Star of the week

This week my Grayson was the “STAR OF THE WEEK” at his Montessori school. The star of the week gets to bring in pictures of themselves and their family. They answer questions about all of their favorite things. The star of the week gets a basket to bring home to fill with toys and books to show and tell to their classmates. When Grayson came home last week with the basket and the list of questions I was equal parts excited and nervous. You see, I imagine in most houses the parents receive the basket and ask their child to tell them what they would like to share with the class. And then the parents ask the child the list of questions and write down the answers. The parents may ask the child a few times throughout the week about their show and tell to help them prepare. They ask the questions and the child recites the answers. They pack the basket and send the child off to school. The child stands in front of the class and shares their toys and the information about their favorite things. Because by age 4 this type of communication is basis; it is ordinary for most children. Most children can tell their parents about their day. Most children can answer simple questions about their friends and about their family. Most children are able to communicate the things that they like and the things that they do not like. Most parents know what their 4 year old is thinking; because their 4 year old can tell them. Grayson struggles to tell us even basic things about his day. Sometimes we can look at him and see the frustration in his face. Frustration over not having the right words. Frustration over not being able to tell us what he needs or wants. Frustration for not having a voice; his voice. And so he works hard, harder than any child should have to work to do things as simple as communicate his needs and wants. Let me tell you a little bit about our “star of the week” and just how hard he works every single day…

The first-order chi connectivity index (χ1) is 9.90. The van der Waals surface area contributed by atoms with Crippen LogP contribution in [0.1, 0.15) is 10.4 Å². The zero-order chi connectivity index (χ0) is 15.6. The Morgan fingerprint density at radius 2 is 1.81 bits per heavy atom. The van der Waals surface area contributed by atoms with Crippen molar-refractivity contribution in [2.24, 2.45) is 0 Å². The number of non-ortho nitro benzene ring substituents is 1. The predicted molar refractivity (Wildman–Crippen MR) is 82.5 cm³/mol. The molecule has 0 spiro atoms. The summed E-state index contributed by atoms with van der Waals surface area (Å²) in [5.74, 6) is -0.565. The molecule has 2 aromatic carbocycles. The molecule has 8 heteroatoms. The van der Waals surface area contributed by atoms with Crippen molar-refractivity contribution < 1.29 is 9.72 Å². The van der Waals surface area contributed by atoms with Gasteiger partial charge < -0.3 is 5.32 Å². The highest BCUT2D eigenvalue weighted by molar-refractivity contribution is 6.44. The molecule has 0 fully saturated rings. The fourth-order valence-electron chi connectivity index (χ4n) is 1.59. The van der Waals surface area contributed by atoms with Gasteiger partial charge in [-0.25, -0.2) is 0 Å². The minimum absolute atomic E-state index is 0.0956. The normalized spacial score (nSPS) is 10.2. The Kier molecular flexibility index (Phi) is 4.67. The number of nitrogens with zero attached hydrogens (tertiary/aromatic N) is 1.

On a Monday we received the basket and list of questions to be used the following Monday. My husband sent me a text message in the morning. I was instantly excited for Grayson; for this opportunity to see just how far he has come this year. I was also incredibly nervous; the kind of nervousness that has become second nature when we think about Grayson out in the world without us. Out in the world where we cannot help him; where we cannot control the environment. Nervousness in my desire for him to express himself; to share his toys, and a piece of himself, with his classmates. Grayson is such a passionate and expressive person and I was thrilled at the idea that he could share some of that in a special way with his class. You see just that morning at school drop off Grayson asked my husband if he could take his cars to school with him. Cars are the flavor of the month at our house. Which is fitting; since the car obsession started about 2 weeks after I sent out Grayson’s outer space themed birthday invitations. Outer space was last month’s obsession. For two weeks he has taken cars everywhere he goes. We keep the cars in a container and we try to introduce a little bit of self-control; sometimes limiting the number of cars he can take certain places. At home he can have all of the cars; but not during therapy. He can take 2 cars to bed with him, he can take 5 cars to the table with him. And, last Monday Grayson looked at my husband with his big brown eyes and said “cars, school?” Daddy reacted quickly and told Grayson that “no, we cannot have any cars at school, those are the rules.” Grayson accepted this answer without argument. In fact, he walked into the school and promptly told his teacher “no cars at school”.  So, I just knew that Grayson would be beyond thrilled to take his cars to school. I knew that if I asked him what he wanted to take to school to show his friends, he would not come up with an answer on his own. Even though he knows his favorite things, these types of questions are difficult to Grayson to answer. You see, that is not how Grayson communicates with us. We ask Grayson questions all of the time: “How was your day?” “What did you do at school?”, “What do you want to do today?” We ask these questions because we know in our hearts that one day we will get there. One day he will be able to answer these very broad open-ended questions, but we are not there yet. Instead we break the questions down to focus on smaller topics: “What should we do first; play outside or play a game?”, “Should we wear blue shoes or red shoes?”, “What are your friends’ names?” (to which he answers names of his classmates, names of his therapists, and sometimes in the most precious moments he answers “Rowan”; which melts our hearts into a million pieces). We ask him yes or no questions. Do you like cars? Do you want to go outside? Do you want a snack? Grayson answers the question asked in simple short answers. He does not expand. He does not elaborate. So, we build on the simple questions. We help him find a voice; one simple, direct question at a time.